As a top-shelf illustrator and art director, Maria Gonzalez ’08 draws attention with her graphics magic.
Story by KIM HILL Photo by LLOYD DEGRANE
Maria Gonzalez ’08 has been winning art contests since the second grade. That streak
continued at Illinois Wesleyan, where she took a “Best of Show” award in the annual
senior art exhibition. But even she was surprised by her latest win, taking the top
prize in an annual contest for illustrators sponsored by PRINT, the graphic design industry’s leading trade publication.
Karli Petrovic, who is PRINT’s associate editor, wrote in the magazine’s August issue that Gonzalez “stole the
show with a colorful, font-driven depiction of her mother’s home in Mexico.”
It was a contest she nearly missed. One Friday night at Arc Worldwide, an advertising
agency in Chicago where she was a senior art director, Gonzalez was desperately trying
to finish a project so she could make it to a much-anticipated concert with friends.
Her boss and creative director stopped by her desk and inquired about an intriguing
set of letters floating on her computer’s screensaver — letters which spelled out
“Mi Casa No Tu Casa” (My Home Not Your Home).
Gonzalez explained that the designs were inspired by a recent trip she took to her
mother’s hometown of Guanajuato, in a region known as Mexico’s heartland. Everywhere
Gonzalez and her mother went, local artisans were showing handmade alebrijes, a folk-art form originating with Pedro Linares. The Mexico City artist made papier-mâché
figurines of fantastical creatures inspired by dreamlike visions he saw while suffering
a high fever.
As an art major at IWU with a concentration in graphic design, Gonzalez had taken
several art history classes, yet she’d never seen work like the alebrijes. Wanting to introduce more people to the beauty of the art form, she says she “started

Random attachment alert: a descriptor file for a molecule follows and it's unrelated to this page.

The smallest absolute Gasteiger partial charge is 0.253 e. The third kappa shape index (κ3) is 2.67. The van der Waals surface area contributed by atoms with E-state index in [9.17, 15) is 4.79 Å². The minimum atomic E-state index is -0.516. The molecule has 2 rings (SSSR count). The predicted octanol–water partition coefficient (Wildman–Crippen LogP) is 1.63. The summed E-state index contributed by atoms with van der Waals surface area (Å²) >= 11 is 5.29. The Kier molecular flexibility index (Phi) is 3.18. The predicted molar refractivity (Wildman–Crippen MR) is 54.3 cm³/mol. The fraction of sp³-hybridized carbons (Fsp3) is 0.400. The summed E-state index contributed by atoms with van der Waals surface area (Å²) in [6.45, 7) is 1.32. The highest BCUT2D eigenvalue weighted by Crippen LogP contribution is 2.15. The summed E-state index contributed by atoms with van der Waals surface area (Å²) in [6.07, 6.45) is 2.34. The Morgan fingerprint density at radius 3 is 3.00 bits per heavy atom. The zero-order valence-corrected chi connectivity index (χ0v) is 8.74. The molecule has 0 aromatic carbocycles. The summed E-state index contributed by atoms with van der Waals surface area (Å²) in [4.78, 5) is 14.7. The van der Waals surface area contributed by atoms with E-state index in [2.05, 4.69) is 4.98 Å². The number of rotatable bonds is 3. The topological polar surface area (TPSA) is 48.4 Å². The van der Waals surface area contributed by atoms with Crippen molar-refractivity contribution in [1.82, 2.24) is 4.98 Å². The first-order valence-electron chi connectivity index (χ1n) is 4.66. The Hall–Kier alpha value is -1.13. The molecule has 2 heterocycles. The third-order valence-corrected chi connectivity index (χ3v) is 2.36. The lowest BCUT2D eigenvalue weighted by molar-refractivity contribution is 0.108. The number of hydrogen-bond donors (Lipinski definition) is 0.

to draw them, playing around with phrases and thinking of everything that had inspired
me on the trip, from my mom’s memories of her home to all the art we had seen.”
When her boss caught a glimpse of her first experiment with the style, he encouraged
her to submit Mi Casa No Tu Casa to PRINT’s annual contest. According to Gonzalez, the rest of the conversation that Friday
evening went like this:
Gonzalez: “It’s not finished yet. I have all these other ideas for it.” Creative Director: “You’re overthinking it. It’s done. It’s beautiful. Submit it.” Gonzalez: “Well, okay, I’ll submit it later.” Creative Director: “No, the deadline for the contest is today. Submit it. Submit it
right now.” Gonzalez: “No, I have plans for tonight!” Creative Director: “What do you mean, you have plans for tonight? This could be your
career deal-breaker. Just submit it.”
And so Gonzalez postponed her evening plans to prepare her entry in the “Hand Drawn
Illustrations” category — and mostly forgot about it until she was informed she had
Sherri McElroy, professor of art/graphic design at IWU, says the selection of “Mi
Casa” for a top prize was no surprise to her. “Early in Maria’s career, her command
of bold graphic color and composition stood out. She’s always had the confidence to
communicate her narrative in an engaging manner.”
Gonzalez’s own narrative, from second-grade art contest winner to ad agency art director,
is mostly linear. She says one of her earliest memories was finding her mother’s sketchbook
in their Chicago home and demanding to know whose “coloring book” it was.
“I couldn’t believe it was hers because she’s my mom, not someone who makes art,”
Gonzalez laughs now. “Moms don’t do that.”
Although her mother regarded her art as strictly a hobby, she encouraged her daughter
to pursue her own artistic vision, with tips on ways to improve her early drawings.
Gonzalez’s parents often brought her to Chicago’s many art museums, and enrolled her
in city art programs. Even as a child, her work was exhibited in galleries. As she
began to think about college, however, Gonzalez was leery of enrolling at an art school.
“I never thought of art as a career,” she explains. “It was just something I enjoyed.